Riley Tidwell: His dad and his Aunt Mary. I went and sat between them when the movie came on, so I could tell them about the last time I saw Ernie Pyle. Now this was all new to me. I didn't know what-all I was getting into. . . . After that, I got on a plane and went to Washington, D.C. . . . and the MP's met me out there the next morning at the airport. I didn't know what all that was about, either. I was scared to death. Not ever having been in anything like that, I really was nervous about it.

But, they picked me up and took me to this place, and they wanted me to change clothes, and get new clothes and all that. And I didn't know how to get new clothes--didn't have enough money to buy any. But they got me a new uniform, and they sewed on all the patches, I'd never seen so many ribbons in my life. I had ribbons all over me! So, anyway, they went to the National Press Club, that night, in Washington, D.C. There's where I did the show with Burgess Meredith—he played Ernie Pyle in the movie. He was there. And Dinah Shore was there. And the boys who raised the flag on Iwo Jima. I met all them. And I did my part of that show.

They introduced me, and I came out and told them the story about picking up the captain. And about the little bag of sand. That was when the Germans were pushing us back on the beaches at Salerno. One of the boys had a little old Bull Durham full of sand that he'd brought from home with him. The Germans had us just about pushed into the water there on Salerno, and he just poured that little old bag of sand out on the beach, and said, "Now, we ain't going on no farther back than this. This is Texas."

The paratroop was landing behind us, and we pushed the Germans on out of there. What that little old bag of sand had to do with it, I don't know, but it might have helped a little. Anyway, I told that story.

And I had a long talk—I've still got the script, what I was supposed to say, and all. I told Burgess Meredith, "Say, there's a lot of stuff in here about me that I didn't do. There's too much stuff in here; I didn't do all this." And he said, "What you don't want to say, you mark it out." So I got that script down, and I went through it. Things I didn't want to have to say, and didn't want to do—that I didn't do—I marked it out.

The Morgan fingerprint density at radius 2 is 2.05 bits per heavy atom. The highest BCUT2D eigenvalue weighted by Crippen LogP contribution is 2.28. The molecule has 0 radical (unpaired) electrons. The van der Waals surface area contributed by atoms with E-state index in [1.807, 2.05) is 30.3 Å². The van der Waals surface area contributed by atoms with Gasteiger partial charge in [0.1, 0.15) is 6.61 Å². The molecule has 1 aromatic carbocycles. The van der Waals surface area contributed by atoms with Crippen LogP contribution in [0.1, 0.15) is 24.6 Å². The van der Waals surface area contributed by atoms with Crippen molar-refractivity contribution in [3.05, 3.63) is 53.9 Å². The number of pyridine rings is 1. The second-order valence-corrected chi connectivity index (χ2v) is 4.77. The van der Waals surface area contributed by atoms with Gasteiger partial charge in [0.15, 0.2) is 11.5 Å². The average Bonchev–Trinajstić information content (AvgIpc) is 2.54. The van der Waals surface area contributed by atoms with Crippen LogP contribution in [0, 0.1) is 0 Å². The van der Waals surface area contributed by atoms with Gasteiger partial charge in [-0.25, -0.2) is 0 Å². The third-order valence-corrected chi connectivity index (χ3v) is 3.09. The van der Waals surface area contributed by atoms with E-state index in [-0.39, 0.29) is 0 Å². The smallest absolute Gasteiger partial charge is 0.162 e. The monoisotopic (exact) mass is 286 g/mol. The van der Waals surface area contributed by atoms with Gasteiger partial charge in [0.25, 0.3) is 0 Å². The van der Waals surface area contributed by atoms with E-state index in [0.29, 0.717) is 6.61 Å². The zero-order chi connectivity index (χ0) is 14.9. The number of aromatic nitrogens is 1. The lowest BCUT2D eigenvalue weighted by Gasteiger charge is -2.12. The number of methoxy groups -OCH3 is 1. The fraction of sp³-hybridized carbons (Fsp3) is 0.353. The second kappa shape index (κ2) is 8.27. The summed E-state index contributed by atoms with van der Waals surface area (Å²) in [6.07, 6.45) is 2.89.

Mike Sweeney: Was this script for radio, or was this just for inside the building where the press club was?

Riley Tidwell: Well, it was in there at the press club, but they were doing it on radio. And we had a big dinner there. And I met Governor Lee O'Daniel—I mean Senator Lee O'Daniel, who used to be the governor of Texas. "Pappy" O'Daniel. We were in line, kind of an L-shaped line, to get something to eat. And a lady behind me, you know, real nice-looking lady, but an older lady, she said, "You Riley Tidwell?" And I said, "Yes, ma'am." And she said, "How's it feel to become a hero overnight?" And I said, "Ma’am, I don't know what you're talking about." And she said, "Well, I know more about you than you know about yourself." And, uh, then she introduced herself. She said, "I'm Lady Halifax from Great Britain." I didn't know Lady Halifax from Waxahachie. Much less Great Britain. Anyway, Lord Halifax and Lady Halifax were there, and a lot of the big shots in Washington were there. So, it was quite a deal. . . .

I went back to New York. They interviewed me there. They wanted me to go on the radio. The Army had a deal in radio—what'd they call, Armed Forces Radio?

Mike Sweeney: Right.

Riley Tidwell: The Army wanted me to join that, but I didn't want it. I could have told them that. They said, "Well, what would you like to do?" And I said, "Well, if I had enough points, I'd like to get out of the Army." My points were all overseas. I didn't even know how many I had. But anyhow, I went back to . . . Fort Dix, and it wasn't any time after I went back to Fort Dix that they sent me to San Antonio to be discharged.

I was back home just three or four days, when I got this notice to report to Dallas, to the Adolphus Hotel. And I went to the Adolphus, and who was there but Robert Mitchum. He played the [Waskow role] in the movie. And he and I had one of the greatest weeks that anybody could ever have, I guess. He and I traveled all over Texas. One of the nicest guys you could ever want to meet. We had one great time.

Cherokee County Historical Commission
Oral History Interview with Riley Tidwell